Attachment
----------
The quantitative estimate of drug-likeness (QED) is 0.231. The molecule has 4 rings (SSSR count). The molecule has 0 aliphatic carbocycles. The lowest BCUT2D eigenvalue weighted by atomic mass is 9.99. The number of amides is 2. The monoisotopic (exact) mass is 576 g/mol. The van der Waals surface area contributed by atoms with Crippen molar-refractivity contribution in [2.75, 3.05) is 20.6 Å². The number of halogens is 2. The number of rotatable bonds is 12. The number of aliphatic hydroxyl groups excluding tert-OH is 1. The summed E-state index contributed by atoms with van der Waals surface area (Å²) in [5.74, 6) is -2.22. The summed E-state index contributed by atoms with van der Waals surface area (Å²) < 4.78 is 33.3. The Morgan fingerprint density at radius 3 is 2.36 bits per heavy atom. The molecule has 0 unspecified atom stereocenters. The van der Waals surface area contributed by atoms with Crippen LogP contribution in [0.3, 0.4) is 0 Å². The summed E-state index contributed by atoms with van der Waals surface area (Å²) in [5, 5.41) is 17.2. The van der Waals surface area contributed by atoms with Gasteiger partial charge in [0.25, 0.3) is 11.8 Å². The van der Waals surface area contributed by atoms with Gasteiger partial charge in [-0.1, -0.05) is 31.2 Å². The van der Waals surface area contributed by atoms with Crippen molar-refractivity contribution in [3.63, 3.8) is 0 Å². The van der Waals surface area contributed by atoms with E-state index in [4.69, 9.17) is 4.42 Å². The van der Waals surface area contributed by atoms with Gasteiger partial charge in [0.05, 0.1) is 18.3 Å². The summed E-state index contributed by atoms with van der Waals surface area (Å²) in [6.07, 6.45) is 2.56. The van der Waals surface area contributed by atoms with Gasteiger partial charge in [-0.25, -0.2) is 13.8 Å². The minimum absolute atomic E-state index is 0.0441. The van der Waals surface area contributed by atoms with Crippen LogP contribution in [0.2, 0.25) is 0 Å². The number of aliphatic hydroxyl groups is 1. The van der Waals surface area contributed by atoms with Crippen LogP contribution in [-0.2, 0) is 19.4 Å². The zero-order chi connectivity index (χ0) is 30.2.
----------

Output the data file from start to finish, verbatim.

The quantitative estimate of drug-likeness (QED) is 0.231. The molecule has 4 rings (SSSR count). The molecule has 0 aliphatic carbocycles. The lowest BCUT2D eigenvalue weighted by atomic mass is 9.99. The number of amides is 2. The monoisotopic (exact) mass is 576 g/mol. The van der Waals surface area contributed by atoms with Crippen molar-refractivity contribution in [2.75, 3.05) is 20.6 Å². The number of halogens is 2. The number of rotatable bonds is 12. The number of aliphatic hydroxyl groups excluding tert-OH is 1. The summed E-state index contributed by atoms with van der Waals surface area (Å²) in [5.74, 6) is -2.22. The summed E-state index contributed by atoms with van der Waals surface area (Å²) < 4.78 is 33.3. The Morgan fingerprint density at radius 3 is 2.36 bits per heavy atom. The molecule has 0 unspecified atom stereocenters. The van der Waals surface area contributed by atoms with Crippen LogP contribution in [0.3, 0.4) is 0 Å². The summed E-state index contributed by atoms with van der Waals surface area (Å²) in [5, 5.41) is 17.2. The van der Waals surface area contributed by atoms with Gasteiger partial charge in [0.25, 0.3) is 11.8 Å². The van der Waals surface area contributed by atoms with Gasteiger partial charge in [-0.1, -0.05) is 31.2 Å². The van der Waals surface area contributed by atoms with Crippen molar-refractivity contribution in [3.63, 3.8) is 0 Å². The van der Waals surface area contributed by atoms with E-state index in [4.69, 9.17) is 4.42 Å². The van der Waals surface area contributed by atoms with Gasteiger partial charge in [0.05, 0.1) is 18.3 Å². The summed E-state index contributed by atoms with van der Waals surface area (Å²) in [6.07, 6.45) is 2.56. The van der Waals surface area contributed by atoms with Gasteiger partial charge in [-0.25, -0.2) is 13.8 Å². The minimum absolute atomic E-state index is 0.0441. The van der Waals surface area contributed by atoms with Crippen LogP contribution in [0.2, 0.25) is 0 Å². The number of aliphatic hydroxyl groups is 1. The van der Waals surface area contributed by atoms with Crippen LogP contribution in [-0.2, 0) is 19.4 Å². The zero-order chi connectivity index (χ0) is 30.2.